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I am trying to get a private cloud running in a test environment with the use of virtual box, there have been a number of sites I have seen where this is a possibility. If this test is successful it's a real possibility that my organization would deploy this in a true production environment.

5 - VirtualBox VM's (I realize I will need to add two more nodes before I can truly use openstack, but I need one working node before I start anything else.... Servernames:

  1. server-maas1 (Maas master)
  2. server-maas2
  3. server-maas3
  4. server-maas4
  5. server-maas5

I have manually booted each VM node with 12.04 ISO, and selected Ubuntu with maas, followed the normal steps, and enlist with server-maas1 (which it does discover server-maas1) Once selected it sigkills and shutdowns. (This I gathered is normal) Server-maas1 updates to display the node declared (I have done this on the other 3 nodes as well) So server-maas1 indicates I have 4 nodes, but never seen.

I proceed to accept and commission each node, as well as change to wake-on-lan. Note: I am not using maas-dhcp, as there is a DHCP server running on my current network. All nodes are in a "commissioning" state. None of the node detail pages contains a "start node" button to try to PXE boot these VMs.

All of these VirtualBox VMs are in fact using bridged adapter (and Promiscuous mode set to Allow All, Boot Order indicates Network boot first, Adapter type (Intel Pro/1000 MT Desktop (82540EM).

At this stage I am pretty much stuck. So moving forward a few steps:

Juju is running on server-maas1, here are the .juju/environments.yaml settings:

evironments:
 maas:
   type: maas
   maas-server: 'http://172.16.41.12:80/MAAS'
   maas-oauth: 'My API Key'
   admin-secret: 'nothing'
   default-series: precise

I get a 409 error after trying to bootstrap this. I assume this is a because of more than one reason. DNS settings of some sort? Nodes are not working with MAAS correctly etc.

I believe most of my problems are caused by not running maas-dhcp, but I do not have the luxury to run maas-dhcp on this environment. According to this https://wiki.ubuntu.com/ServerTeam/MAAS, under the heading "Installation and initial set-up"

How you install and run MAAS depends largely on whether you have control of the network you're using.

In this guide, we'll look at two common scenarios:

You own the network: you own the network you're connecting to and you're happy to let MAAS own that network's DHCP. You're experimenting while using someone else's network: you can't allow MAAS to own the network's DHCP. We'll look at both of these ways to run MAAS.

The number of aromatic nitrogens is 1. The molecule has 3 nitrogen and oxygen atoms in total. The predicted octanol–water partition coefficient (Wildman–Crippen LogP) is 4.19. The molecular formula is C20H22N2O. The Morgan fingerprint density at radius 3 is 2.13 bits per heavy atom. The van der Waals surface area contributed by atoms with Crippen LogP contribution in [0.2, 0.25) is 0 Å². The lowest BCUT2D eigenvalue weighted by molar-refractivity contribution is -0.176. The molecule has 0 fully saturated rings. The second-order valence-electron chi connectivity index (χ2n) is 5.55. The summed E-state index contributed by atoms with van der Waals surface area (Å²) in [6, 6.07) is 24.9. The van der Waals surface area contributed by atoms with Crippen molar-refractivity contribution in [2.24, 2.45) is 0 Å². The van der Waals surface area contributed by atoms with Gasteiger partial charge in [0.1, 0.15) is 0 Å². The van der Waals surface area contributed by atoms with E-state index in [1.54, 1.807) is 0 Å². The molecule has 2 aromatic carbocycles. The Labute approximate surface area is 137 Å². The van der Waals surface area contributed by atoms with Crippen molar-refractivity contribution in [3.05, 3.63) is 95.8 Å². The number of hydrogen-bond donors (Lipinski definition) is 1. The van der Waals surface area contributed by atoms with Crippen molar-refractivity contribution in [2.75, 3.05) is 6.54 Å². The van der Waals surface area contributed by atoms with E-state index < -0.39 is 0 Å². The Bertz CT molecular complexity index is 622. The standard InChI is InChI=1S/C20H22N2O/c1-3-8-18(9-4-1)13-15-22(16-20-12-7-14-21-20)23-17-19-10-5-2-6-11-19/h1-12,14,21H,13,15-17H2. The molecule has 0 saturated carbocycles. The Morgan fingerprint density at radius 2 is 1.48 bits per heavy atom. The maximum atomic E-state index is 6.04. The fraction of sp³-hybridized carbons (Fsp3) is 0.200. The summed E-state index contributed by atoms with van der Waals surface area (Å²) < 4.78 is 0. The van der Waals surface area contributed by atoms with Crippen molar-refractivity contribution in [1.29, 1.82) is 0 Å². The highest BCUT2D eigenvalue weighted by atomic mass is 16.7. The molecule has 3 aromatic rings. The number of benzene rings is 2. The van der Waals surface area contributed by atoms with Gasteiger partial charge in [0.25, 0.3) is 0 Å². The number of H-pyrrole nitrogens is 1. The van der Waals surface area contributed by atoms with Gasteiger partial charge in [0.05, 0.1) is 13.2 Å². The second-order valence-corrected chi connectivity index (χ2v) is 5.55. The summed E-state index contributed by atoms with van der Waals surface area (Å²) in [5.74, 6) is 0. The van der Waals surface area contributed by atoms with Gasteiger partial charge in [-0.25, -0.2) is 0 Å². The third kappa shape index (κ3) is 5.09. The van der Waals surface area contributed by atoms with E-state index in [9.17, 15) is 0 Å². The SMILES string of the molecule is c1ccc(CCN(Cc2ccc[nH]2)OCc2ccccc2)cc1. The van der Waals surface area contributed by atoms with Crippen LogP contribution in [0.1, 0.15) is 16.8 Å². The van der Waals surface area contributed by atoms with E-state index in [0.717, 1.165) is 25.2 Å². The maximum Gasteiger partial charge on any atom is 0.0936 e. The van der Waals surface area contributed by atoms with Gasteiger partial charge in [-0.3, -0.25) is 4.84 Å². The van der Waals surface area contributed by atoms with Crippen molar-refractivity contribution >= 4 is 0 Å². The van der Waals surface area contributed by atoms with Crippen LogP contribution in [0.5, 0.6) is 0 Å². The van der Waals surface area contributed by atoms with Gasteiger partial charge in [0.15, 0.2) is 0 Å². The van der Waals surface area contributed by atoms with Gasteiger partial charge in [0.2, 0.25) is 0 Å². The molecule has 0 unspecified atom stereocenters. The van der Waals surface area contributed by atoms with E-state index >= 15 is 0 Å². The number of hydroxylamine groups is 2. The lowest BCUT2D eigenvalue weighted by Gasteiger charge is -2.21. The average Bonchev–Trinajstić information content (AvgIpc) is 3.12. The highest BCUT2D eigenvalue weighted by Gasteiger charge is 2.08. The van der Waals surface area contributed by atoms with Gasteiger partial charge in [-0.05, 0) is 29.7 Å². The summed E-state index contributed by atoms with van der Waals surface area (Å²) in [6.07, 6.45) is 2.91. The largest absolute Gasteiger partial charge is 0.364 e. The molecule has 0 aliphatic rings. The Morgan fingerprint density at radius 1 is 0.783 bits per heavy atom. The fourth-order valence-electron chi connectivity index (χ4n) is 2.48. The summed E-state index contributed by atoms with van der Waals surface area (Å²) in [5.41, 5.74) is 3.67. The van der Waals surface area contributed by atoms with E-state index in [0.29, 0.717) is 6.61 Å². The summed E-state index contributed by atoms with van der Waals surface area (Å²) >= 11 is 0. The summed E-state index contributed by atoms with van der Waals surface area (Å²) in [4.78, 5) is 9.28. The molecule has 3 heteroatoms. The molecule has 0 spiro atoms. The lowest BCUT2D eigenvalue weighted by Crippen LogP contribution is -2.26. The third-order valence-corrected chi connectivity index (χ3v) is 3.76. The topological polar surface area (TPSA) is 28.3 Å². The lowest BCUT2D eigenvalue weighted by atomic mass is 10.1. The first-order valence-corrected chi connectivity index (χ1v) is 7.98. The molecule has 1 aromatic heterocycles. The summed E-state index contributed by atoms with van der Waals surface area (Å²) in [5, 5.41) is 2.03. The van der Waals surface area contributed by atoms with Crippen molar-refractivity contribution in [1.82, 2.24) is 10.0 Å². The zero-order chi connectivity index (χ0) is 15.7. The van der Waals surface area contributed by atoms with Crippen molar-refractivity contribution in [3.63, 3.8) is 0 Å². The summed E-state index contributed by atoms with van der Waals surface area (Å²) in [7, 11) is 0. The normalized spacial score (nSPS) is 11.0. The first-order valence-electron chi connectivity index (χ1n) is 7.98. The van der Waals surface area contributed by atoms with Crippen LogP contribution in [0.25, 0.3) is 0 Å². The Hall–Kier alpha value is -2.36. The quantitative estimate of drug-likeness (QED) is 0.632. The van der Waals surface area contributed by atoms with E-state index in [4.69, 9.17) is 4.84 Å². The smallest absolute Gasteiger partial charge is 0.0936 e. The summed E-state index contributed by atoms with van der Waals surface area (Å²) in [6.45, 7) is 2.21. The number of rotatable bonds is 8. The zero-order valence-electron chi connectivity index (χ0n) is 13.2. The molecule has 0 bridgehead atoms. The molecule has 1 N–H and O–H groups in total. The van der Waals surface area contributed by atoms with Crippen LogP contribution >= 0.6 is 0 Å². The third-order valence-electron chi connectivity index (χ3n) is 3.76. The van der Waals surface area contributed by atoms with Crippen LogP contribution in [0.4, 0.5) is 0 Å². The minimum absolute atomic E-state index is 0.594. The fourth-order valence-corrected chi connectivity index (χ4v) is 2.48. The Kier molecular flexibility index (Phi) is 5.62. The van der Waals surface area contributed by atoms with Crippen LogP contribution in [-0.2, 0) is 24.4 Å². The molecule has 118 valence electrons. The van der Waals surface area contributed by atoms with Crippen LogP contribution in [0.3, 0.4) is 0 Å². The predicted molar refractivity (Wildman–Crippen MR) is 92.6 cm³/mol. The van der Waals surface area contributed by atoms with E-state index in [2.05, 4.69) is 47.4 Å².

Well the "You're experimenting while using someone else's network:" is never explained. Is this not an option right now?

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I have gotten around this problem by creating a host-only network in Virtualbox. You put the MAAS server and all of the nodes into the host-only network. To get internet access, use a VM appliance, like Untangled, and point the MAAS server at that router as the gateway and DNS server. Then you have an isolated network that you "own" and you can run maas-dhcp. Configure maas-dhcp to hand out the IP address of your VM router as the default gateway, but let MAAS handle dhcp and dns. –  Ian D. Rossi May 3 '13 at 19:29

1 Answer 1

To answer the booting question: You can't use Wake-on-LAN for virtual machines, you have to configure something else to start them up. MAAS supports "virsh" at the moment but I don't know if this works for Virtualbox.

The DHCP question: Yes you have to configure a DHCP server on your network because it tells the hardware how to PXE boot (simulated PXE on VMs). If you look at the files in /etc/cobbler you'll see templates for dhcp (for the isc and dnsmasq servers) which should give you a hint on how to set it up but basically the DHCP server needs to set the "filename" (which is the pxelinux.0 image) and the "next-server" which is the location of the TFTP server. next-server should be the same as your MAAS box.

When commissioning is finished, the VMs will "power off" and they'll be marked "ready" in MAAS and you can then juju bootstrap which will allocate one node, start it up and install a new OS.

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There are two $next_server variables - which one should be edited? –  Jeremy Hajek Apr 15 '13 at 18:37

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